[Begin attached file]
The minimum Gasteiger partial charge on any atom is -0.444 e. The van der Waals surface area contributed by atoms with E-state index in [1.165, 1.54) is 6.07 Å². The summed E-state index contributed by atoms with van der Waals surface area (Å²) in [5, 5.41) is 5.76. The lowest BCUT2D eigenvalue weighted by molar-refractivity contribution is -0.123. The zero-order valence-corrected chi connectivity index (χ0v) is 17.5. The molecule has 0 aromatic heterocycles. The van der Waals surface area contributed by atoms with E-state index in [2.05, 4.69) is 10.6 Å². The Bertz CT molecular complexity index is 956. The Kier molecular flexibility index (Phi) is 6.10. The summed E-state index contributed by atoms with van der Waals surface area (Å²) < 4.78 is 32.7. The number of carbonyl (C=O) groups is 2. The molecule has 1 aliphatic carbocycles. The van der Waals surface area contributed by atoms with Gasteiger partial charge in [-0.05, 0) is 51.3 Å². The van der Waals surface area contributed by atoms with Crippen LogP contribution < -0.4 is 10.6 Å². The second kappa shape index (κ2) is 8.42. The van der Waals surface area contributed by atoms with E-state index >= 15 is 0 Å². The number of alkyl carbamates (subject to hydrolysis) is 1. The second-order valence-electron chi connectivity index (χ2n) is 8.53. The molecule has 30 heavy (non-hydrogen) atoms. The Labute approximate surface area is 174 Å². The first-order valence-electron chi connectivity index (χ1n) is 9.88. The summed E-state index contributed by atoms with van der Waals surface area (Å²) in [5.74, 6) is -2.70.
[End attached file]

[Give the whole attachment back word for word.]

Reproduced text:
The minimum Gasteiger partial charge on any atom is -0.444 e. The van der Waals surface area contributed by atoms with E-state index in [1.165, 1.54) is 6.07 Å². The summed E-state index contributed by atoms with van der Waals surface area (Å²) in [5, 5.41) is 5.76. The lowest BCUT2D eigenvalue weighted by molar-refractivity contribution is -0.123. The zero-order valence-corrected chi connectivity index (χ0v) is 17.5. The molecule has 0 aromatic heterocycles. The van der Waals surface area contributed by atoms with E-state index in [2.05, 4.69) is 10.6 Å². The Bertz CT molecular complexity index is 956. The Kier molecular flexibility index (Phi) is 6.10. The summed E-state index contributed by atoms with van der Waals surface area (Å²) < 4.78 is 32.7. The number of carbonyl (C=O) groups is 2. The molecule has 1 aliphatic carbocycles. The van der Waals surface area contributed by atoms with Gasteiger partial charge in [-0.05, 0) is 51.3 Å². The van der Waals surface area contributed by atoms with Crippen LogP contribution < -0.4 is 10.6 Å². The second kappa shape index (κ2) is 8.42. The van der Waals surface area contributed by atoms with E-state index >= 15 is 0 Å². The number of alkyl carbamates (subject to hydrolysis) is 1. The second-order valence-electron chi connectivity index (χ2n) is 8.53. The molecule has 30 heavy (non-hydrogen) atoms. The Labute approximate surface area is 174 Å². The first-order valence-electron chi connectivity index (χ1n) is 9.88. The summed E-state index contributed by atoms with van der Waals surface area (Å²) in [5.74, 6) is -2.70.